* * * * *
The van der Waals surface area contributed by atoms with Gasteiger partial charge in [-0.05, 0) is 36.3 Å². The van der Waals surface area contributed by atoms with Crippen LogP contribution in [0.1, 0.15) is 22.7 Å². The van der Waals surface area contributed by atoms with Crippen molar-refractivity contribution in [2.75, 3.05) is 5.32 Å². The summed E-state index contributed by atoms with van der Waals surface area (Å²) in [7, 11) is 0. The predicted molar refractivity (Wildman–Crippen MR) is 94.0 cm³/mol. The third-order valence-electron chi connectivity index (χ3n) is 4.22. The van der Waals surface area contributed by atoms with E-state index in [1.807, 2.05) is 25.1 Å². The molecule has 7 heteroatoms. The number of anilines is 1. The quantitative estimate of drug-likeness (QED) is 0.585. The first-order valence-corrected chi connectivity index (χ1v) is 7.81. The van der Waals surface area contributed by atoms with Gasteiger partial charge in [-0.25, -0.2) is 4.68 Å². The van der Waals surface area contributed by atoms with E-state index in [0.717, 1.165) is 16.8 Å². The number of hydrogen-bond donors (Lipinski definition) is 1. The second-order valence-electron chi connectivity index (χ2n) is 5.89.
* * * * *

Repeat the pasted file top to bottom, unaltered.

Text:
The van der Waals surface area contributed by atoms with Gasteiger partial charge in [-0.05, 0) is 36.3 Å². The van der Waals surface area contributed by atoms with Crippen LogP contribution in [0.1, 0.15) is 22.7 Å². The van der Waals surface area contributed by atoms with Crippen molar-refractivity contribution in [2.75, 3.05) is 5.32 Å². The summed E-state index contributed by atoms with van der Waals surface area (Å²) in [7, 11) is 0. The predicted molar refractivity (Wildman–Crippen MR) is 94.0 cm³/mol. The third-order valence-electron chi connectivity index (χ3n) is 4.22. The van der Waals surface area contributed by atoms with E-state index in [1.807, 2.05) is 25.1 Å². The molecule has 7 heteroatoms. The number of anilines is 1. The quantitative estimate of drug-likeness (QED) is 0.585. The first-order valence-corrected chi connectivity index (χ1v) is 7.81. The van der Waals surface area contributed by atoms with Gasteiger partial charge in [-0.25, -0.2) is 4.68 Å². The van der Waals surface area contributed by atoms with E-state index in [0.717, 1.165) is 16.8 Å². The number of hydrogen-bond donors (Lipinski definition) is 1. The second-order valence-electron chi connectivity index (χ2n) is 5.89.